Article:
Authors and readers of FPR should spend some time reading this extraordinary essay by Roger Scruton, from the most recent issue of Intercollegiate Review. Scruton is that rarest of academic birds – a serious, learned and thoughtful philosopher who rejects most modern canards of progress, deracination and liberalism. Still, his critical intellect will not allow sloppy thinking in any camp, and in this essay he highlights some aspects of Wilhelm Roepke’s thought – not to mention some elements of Catholic social and economic teaching – that should discomfit those of us here at FPR who share similar temptations (yours truly, among them). About Roepke’s thought, he writes,
[Roepke] believed that a form of economic order could be developed which would deliver—as a benign byproduct—the kind of social cohesion which he had found in the Swiss villages and which to his mind expressed the communal heart of European society. This was already to accept one of the most damaging of Marx’s ideas, which is that social institutions are the byproduct, rather than the foundation, of the economic order. For if Marx’s view is right, then the cure to social ills must be framed in economic terms. Specifically, if the free market delivers a fragmented society, then the solution is to replace the free market with another economic system. And how is that to be done, if not by state action, directing the economy towards defined social goals? All this is contained in that troubling expression “a humane economy,” seeming to imply that it is through economic organization that a society becomes humane, and not—for example—through love, friendship, and the moral law. Röpke intended no such implication, but his style everywhere conveys the tension in his thinking between decentrism as a social movement and as an economic policy.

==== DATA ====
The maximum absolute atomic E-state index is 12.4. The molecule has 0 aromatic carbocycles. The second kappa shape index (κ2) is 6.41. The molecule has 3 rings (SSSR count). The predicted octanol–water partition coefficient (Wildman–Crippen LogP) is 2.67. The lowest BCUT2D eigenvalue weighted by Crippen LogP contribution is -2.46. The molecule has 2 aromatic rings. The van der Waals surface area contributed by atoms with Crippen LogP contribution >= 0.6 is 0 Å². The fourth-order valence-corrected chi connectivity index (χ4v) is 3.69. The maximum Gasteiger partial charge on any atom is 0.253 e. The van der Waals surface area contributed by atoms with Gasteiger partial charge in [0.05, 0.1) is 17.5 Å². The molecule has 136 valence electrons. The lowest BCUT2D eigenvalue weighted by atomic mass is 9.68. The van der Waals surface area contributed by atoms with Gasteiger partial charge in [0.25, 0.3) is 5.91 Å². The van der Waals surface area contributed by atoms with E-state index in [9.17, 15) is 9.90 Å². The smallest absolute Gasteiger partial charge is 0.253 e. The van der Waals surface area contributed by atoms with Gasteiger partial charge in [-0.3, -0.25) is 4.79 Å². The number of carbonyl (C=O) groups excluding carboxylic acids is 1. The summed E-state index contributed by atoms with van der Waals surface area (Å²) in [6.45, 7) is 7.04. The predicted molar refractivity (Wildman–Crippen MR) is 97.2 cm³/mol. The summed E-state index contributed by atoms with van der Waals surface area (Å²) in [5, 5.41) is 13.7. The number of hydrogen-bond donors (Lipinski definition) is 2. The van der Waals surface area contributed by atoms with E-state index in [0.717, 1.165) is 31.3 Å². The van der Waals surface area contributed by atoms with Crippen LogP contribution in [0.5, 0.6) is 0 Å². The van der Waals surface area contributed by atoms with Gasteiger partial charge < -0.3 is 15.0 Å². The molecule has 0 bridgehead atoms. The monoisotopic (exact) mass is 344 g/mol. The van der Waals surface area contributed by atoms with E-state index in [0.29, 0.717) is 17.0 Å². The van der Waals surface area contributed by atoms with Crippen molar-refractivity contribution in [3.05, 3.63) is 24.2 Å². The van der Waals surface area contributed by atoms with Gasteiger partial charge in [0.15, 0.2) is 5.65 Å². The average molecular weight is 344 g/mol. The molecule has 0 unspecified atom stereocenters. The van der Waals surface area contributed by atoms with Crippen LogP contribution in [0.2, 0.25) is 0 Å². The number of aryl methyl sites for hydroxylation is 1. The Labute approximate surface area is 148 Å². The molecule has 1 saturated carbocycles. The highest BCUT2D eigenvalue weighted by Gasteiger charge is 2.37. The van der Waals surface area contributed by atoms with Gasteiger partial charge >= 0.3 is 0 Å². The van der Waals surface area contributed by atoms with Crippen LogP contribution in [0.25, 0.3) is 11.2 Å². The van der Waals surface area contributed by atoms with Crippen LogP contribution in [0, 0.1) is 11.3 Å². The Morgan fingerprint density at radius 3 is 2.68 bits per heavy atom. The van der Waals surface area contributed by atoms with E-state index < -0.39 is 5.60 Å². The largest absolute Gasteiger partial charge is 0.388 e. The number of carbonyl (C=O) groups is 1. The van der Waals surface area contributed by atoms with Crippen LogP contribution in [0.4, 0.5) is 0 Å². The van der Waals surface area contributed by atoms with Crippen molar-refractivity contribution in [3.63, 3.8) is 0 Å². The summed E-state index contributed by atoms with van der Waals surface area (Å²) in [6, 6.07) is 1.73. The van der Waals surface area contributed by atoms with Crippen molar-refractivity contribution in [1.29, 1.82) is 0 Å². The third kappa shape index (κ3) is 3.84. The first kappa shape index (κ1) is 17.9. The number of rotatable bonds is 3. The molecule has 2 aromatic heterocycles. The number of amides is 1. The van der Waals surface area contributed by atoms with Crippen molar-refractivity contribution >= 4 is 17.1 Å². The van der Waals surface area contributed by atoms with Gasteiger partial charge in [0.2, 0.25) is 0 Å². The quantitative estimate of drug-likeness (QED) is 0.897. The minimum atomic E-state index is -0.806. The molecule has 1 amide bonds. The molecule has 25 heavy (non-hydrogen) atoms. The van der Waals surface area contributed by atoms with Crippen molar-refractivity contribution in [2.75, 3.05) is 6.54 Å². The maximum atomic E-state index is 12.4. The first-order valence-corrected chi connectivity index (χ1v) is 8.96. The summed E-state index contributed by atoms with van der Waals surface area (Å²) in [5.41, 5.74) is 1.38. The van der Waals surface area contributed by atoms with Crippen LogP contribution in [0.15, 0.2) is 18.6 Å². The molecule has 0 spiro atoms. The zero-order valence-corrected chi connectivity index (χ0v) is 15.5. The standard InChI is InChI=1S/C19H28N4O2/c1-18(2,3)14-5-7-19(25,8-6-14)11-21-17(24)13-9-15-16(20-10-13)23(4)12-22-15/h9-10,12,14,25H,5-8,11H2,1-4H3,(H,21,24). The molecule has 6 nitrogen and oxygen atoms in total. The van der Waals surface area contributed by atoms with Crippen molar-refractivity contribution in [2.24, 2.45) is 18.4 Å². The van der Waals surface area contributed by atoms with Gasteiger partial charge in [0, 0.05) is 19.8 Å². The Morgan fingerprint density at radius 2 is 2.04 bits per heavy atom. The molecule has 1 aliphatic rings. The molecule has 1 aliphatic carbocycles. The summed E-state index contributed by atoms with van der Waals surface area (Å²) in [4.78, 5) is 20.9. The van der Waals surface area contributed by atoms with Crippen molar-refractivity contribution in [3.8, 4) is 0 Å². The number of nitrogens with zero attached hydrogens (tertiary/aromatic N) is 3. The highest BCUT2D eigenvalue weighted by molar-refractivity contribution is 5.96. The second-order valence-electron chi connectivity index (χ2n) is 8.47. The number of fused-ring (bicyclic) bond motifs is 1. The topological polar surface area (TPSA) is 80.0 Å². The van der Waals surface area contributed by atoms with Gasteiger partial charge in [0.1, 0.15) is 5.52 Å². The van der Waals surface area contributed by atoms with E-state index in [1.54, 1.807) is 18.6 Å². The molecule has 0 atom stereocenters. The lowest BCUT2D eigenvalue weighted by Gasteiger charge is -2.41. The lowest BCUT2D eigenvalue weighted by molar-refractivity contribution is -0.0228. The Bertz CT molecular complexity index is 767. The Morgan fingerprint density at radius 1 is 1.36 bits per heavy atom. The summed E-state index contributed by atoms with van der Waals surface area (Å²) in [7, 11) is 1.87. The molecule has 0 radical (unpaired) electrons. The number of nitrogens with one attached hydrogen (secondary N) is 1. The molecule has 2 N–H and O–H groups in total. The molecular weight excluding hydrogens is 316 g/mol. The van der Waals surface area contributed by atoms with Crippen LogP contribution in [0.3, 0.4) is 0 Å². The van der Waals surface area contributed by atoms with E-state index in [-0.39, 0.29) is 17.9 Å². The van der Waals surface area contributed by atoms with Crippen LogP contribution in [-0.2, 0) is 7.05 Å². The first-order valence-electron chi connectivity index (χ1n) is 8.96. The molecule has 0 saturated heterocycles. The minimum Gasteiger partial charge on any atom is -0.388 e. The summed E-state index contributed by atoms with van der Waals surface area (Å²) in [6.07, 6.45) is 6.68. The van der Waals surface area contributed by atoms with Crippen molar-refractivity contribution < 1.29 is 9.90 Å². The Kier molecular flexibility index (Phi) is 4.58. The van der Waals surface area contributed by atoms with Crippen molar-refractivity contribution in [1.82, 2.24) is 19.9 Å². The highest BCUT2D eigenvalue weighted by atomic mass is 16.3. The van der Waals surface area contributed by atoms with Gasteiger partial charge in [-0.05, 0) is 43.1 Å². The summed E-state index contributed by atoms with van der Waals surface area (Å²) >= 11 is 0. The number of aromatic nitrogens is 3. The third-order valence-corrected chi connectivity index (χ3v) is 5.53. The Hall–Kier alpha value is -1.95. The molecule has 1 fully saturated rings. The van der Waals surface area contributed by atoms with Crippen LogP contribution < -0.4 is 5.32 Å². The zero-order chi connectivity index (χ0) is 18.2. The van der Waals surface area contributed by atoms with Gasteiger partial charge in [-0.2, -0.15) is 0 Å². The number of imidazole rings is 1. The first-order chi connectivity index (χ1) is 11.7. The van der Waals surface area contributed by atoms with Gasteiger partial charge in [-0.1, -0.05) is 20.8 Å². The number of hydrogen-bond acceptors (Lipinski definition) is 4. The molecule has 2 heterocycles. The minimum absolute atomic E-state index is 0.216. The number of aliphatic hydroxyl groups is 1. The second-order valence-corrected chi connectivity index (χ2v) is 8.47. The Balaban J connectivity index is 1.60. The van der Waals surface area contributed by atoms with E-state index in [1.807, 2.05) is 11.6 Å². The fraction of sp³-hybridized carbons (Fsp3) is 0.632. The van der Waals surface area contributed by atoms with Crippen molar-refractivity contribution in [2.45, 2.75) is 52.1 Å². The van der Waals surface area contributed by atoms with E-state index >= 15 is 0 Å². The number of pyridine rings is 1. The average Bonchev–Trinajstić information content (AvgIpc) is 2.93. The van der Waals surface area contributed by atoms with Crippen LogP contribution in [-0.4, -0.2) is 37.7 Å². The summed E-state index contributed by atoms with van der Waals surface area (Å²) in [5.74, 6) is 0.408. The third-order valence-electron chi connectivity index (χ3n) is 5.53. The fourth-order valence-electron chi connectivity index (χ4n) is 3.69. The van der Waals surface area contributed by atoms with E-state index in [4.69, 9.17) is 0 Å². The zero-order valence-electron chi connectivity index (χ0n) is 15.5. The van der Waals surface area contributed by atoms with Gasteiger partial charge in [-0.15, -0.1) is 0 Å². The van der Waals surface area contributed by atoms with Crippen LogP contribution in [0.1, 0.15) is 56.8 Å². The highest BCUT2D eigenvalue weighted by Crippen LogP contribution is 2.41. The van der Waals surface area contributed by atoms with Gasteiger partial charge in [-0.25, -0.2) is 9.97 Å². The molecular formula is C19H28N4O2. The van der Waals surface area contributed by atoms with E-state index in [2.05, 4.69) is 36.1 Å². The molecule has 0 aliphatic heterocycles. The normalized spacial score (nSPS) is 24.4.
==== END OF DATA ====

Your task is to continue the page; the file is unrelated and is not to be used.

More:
Since reading this essay, I find myself regularly mulling over – sometimes agreeing, sometimes debating – Scruton’s charge. He’s surely right that it’s a great danger to reduce the existence of humane communities to merely an economic set of preconditions. Yet it’s also equally dangerous to take the tack of modern Republicans, which is to wholly dissociate concerns for “family values” from the kind of economic system that they endorse and encourage. Scruton rightly reminds us that a properly-ordered economic system is a necessary, but not sufficient, condition for a good society of stable homes and communities. I would go so far as to suggest that it is only when we begin to consider ways of re-orienting our economic order that we will also have arrived at the point where we also evince the right set of values that necessarily precede any such re-ordering. Commitments to community will precede economic reform. Still, I am finally not persuaded that the economy can be simply or easily separable from ” love, friendship, and the moral law.” Our economy can evince these commitments to a greater or lesser degree – or not at all, as in its the current form.
I hope the FPR readership will read and consider Scruton’s article. It’s an important reflection, and one we will need to continue to weigh and consider.